Exiters from Haredi Judaism don’t simply or completely jettison the attitudes of their upbringing regarding liberal Judaism, making the shidduch between the vast majority of ex-Haredim and mainstream Judaism anything but certain.
The ex-Haredim whom I interviewed were mostly between the ages of 18 and 40 and usually within 5 to 10 years of exiting their community. 48 of them were single and 19 were divorced. It is certainly possible that as time passes and their marital statuses change, they may rethink their relationship to liberal Judaism. But my study shows that we should not assume an automatic embrace of liberal Judaism on the part of ex-Haredim.
Pfeffer’s suggestion that ex-Haredim pursue liberal Judaism (which I am presuming is at least part of what he meant by “mainstream Judaism”) is a familiar one to many. But some ex-Haredim resent being urged by liberal Jews to remain connected to Judaism. This was my personal experience some 15 years ago after leaving the Lubavitch community in which I was raised. Although I am now a member of a Conservative Synagogue and attend Shabbat morning services regularly with my wife and children, I remember when I was in the process of leaving my Lubavitch upbringing having a particular encounter with the father of a new friend of mine. He was a Conservative Jew, a teacher in a Jewish day school, and had a strong personality. He tried to convince me to continue to put on tefillin daily even though I no longer believed in God. Beyond the irony of a Conservative Jew trying to convince a Lubavitcher to put on tefillin (how many Conservative Jews had I strapped tefillin on while standing on street corners asking strangers, “Are you Jewish?”), I strongly resented his interfering in my autonomy to decide how to live my religious life.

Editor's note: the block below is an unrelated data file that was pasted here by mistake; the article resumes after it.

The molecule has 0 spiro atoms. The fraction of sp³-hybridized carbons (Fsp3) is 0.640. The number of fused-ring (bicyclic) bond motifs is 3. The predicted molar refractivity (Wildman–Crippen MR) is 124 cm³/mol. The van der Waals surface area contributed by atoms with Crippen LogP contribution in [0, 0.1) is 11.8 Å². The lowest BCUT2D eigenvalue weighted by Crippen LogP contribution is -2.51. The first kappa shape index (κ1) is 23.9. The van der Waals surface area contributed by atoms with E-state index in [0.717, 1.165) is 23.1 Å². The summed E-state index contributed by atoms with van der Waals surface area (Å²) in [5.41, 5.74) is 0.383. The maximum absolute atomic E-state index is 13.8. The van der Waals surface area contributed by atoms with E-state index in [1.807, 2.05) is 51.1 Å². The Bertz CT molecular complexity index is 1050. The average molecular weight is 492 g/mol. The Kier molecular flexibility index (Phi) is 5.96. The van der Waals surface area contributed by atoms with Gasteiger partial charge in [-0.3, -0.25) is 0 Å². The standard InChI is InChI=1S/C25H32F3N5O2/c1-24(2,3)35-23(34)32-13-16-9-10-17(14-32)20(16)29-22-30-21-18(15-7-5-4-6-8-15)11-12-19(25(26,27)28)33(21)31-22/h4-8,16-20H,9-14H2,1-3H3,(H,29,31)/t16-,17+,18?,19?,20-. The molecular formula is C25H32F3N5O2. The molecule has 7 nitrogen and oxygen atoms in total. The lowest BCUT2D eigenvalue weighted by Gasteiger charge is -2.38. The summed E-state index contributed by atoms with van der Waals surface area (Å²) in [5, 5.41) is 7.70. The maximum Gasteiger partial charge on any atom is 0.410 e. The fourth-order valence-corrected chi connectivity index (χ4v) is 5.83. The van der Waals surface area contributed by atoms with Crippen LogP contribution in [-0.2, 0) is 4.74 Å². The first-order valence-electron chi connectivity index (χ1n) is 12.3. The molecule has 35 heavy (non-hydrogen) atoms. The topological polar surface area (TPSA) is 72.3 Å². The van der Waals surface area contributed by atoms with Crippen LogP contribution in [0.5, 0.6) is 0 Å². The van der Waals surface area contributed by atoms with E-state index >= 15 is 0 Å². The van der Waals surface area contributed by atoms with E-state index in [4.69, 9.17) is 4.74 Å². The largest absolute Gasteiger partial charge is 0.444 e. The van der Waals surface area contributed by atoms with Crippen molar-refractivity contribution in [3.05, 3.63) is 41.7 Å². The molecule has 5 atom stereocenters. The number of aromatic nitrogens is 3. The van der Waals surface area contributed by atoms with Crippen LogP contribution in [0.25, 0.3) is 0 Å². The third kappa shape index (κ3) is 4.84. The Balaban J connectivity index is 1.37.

Pfeffer’s suggestion is problematic from a different angle as well. Pfeffer adopts a common perception that “mainstream Judaism” is stale and that its numbers are dwindling, and indeed many leaders among various Jewish groups have written and spoken in recent years about how to reinvigorate Judaism and synagogue life. But to assert that the answer lies in flooding liberal Judaism with ex-Haredim is patronizing at best. It assumes that liberal Judaism is simply a diluted form of Haredi Judaism. Pfeffer seems to believe its problems lie in just being overly diluted, and can therefore be solved by adding back a little more of the original, authentic Haredi Judaism, in this case by means of ex-Haredim, who carry with them just the right amount of Ur-Judaism, preserved in its fully authentic form back in the Haredi ghettos. Both historically and sociologically, this is an inaccurate and unhelpful view of modern and liberal Judaism, which intentionally and ideologically differs from and objects to key elements of Haredi Judaism. While “mainstream Judaism” should by all means embrace ex-Haredim, they should do so for the sake of the ex-Haredim and their wellbeing, not with ulterior motives for the rejuvenation of liberal Judaism.
Author headshot by Shulamit Seidler-Feller